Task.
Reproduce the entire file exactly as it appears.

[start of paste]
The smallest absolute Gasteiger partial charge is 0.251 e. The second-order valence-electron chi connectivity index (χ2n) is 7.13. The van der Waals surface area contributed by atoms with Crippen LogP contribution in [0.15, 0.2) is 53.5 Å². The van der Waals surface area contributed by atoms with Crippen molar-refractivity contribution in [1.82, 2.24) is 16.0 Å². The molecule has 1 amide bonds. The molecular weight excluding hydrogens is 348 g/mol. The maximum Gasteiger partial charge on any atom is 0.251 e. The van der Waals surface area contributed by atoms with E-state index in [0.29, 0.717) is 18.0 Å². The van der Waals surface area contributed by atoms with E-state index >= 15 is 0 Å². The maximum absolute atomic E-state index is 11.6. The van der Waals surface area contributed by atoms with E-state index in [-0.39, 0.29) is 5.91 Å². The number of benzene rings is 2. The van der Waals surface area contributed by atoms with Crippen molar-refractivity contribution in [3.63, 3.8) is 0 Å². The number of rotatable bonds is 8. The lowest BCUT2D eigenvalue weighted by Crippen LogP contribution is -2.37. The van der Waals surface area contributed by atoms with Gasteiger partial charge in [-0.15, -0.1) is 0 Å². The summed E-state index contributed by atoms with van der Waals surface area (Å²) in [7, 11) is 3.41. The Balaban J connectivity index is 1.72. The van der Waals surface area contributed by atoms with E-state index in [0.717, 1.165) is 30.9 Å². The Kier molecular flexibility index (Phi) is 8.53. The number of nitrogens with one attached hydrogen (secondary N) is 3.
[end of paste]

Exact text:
The smallest absolute Gasteiger partial charge is 0.251 e. The second-order valence-electron chi connectivity index (χ2n) is 7.13. The van der Waals surface area contributed by atoms with Crippen LogP contribution in [0.15, 0.2) is 53.5 Å². The van der Waals surface area contributed by atoms with Crippen molar-refractivity contribution in [1.82, 2.24) is 16.0 Å². The molecule has 1 amide bonds. The molecular weight excluding hydrogens is 348 g/mol. The maximum Gasteiger partial charge on any atom is 0.251 e. The van der Waals surface area contributed by atoms with E-state index in [0.29, 0.717) is 18.0 Å². The van der Waals surface area contributed by atoms with E-state index >= 15 is 0 Å². The maximum absolute atomic E-state index is 11.6. The van der Waals surface area contributed by atoms with E-state index in [-0.39, 0.29) is 5.91 Å². The number of benzene rings is 2. The van der Waals surface area contributed by atoms with Crippen molar-refractivity contribution in [3.63, 3.8) is 0 Å². The number of rotatable bonds is 8. The lowest BCUT2D eigenvalue weighted by Crippen LogP contribution is -2.37. The van der Waals surface area contributed by atoms with Gasteiger partial charge in [-0.15, -0.1) is 0 Å². The summed E-state index contributed by atoms with van der Waals surface area (Å²) in [7, 11) is 3.41. The Balaban J connectivity index is 1.72. The van der Waals surface area contributed by atoms with E-state index in [0.717, 1.165) is 30.9 Å². The Kier molecular flexibility index (Phi) is 8.53. The number of nitrogens with one attached hydrogen (secondary N) is 3.